Rob Sleamaker is not only the owner of Vasa, Inc., but the highly respected author of SERIOUS Training for Endurance Athletes (Recommended!)
Specific ski poling strength and the ability to sustain high poling power output is essential for success in nordic ski racing. Biomechanical studies of uphill ski-skating have determined that up to 60 percent of the effective uphill force impulse is derived from poling! Yet many skiers lack both attributes and do not train adequately to improve their weaknesses. Training upper body strength and power becomes critical if a skier wants to improve their performance.
What are the best ways to accomplish this? When weighing all pros and cons, it can be useful to consider the cost to benefit ratio when comparing training methods. Safety, convenience, time savings, productivity or ability to perform meaningful sports-specific work, motivation, useful feedback, etc. need to have some "value" attached when comparing methods and the out of pocket costs of each. Of course, everyone has different needs so the weight of each variable will differ somewhat to consider those needs.
Consider safety as a training variable. Roller skiers are faced with many safety issues (cars, uneven terrain, chasing dogs, cows in the road). Roller skiing does not provide feedback on power output and often there can be a lot of wasted or unproductive time while roller ski poling (travel to good roads for roller skiing, terrain is not consistent for double poling long enough to develop sustainable power, etc).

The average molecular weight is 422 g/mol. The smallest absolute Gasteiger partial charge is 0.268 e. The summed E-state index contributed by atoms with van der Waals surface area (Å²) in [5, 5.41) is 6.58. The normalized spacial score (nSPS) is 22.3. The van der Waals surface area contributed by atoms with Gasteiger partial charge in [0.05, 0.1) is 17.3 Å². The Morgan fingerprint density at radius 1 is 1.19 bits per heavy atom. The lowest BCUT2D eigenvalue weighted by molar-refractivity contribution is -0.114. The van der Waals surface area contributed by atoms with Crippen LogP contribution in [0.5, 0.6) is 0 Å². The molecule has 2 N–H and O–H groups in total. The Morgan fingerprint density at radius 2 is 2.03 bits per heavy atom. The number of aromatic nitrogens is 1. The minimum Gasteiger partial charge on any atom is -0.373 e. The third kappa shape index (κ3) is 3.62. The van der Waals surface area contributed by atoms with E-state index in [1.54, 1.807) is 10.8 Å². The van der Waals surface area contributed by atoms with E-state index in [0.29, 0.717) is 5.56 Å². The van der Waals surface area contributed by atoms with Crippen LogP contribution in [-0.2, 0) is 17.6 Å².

Most master skiers and especially elite skiers, don't want and can't afford a serious injury as a result of a roller skiing crash. I recall Bill Koch once remarking at a clinic, and I paraphrase, "Cross country skiing on snow is one of the best and safest overall sports, yet dry land training for Nordic ski racing can be one of the most dangerous and unsafe sports."
As Mike Muha has written on the NordicSkiRacer.com website, many skiers are also faced with "Juggling work, family, training & racing", so time is always a premium for most masters skiers. In this society, time is money and money can buy precious time.
Ergometer Better than Traditional Training?
An interesting question for me is this: Is it possible for masters and elite skiers to achieve more productive, safer and more meaningful workouts using an upper body ergometer for single & double poling than other traditional training methods, including roller skiing? If yes, will this more productive training translate into increased sustainable power and therefore, faster skiing? Is it race distance specific or will these benefits apply to Sprinters as well as marathoners?
Here's a thought to consider - Triathlon and swim coaches have found the Vasa Ergometer to be a highly effective training tool for a wide variety of reasons - some of which parallel skiers' needs. Using the Vasa Ergometer to train triathletes for the swim has become a complete paradigm shift compared to the conventional methods many follow now.
Triathlon coach Al Lyman (www.pursuit-fitness.com) reports that at least 10 triathletes he coaches use the Vasa Ergometer nearly exclusively for their allotted swim training. They get wet only a handful of times in a season (excluding the races). Each athlete now trains less than half what they previously spent training for the swim and they are doing it at home, on their own schedule. Every athlete reportedly swims much faster and with more sustainable power. Every one of them has set PR's for their swims since beginning on the Vasa Erg.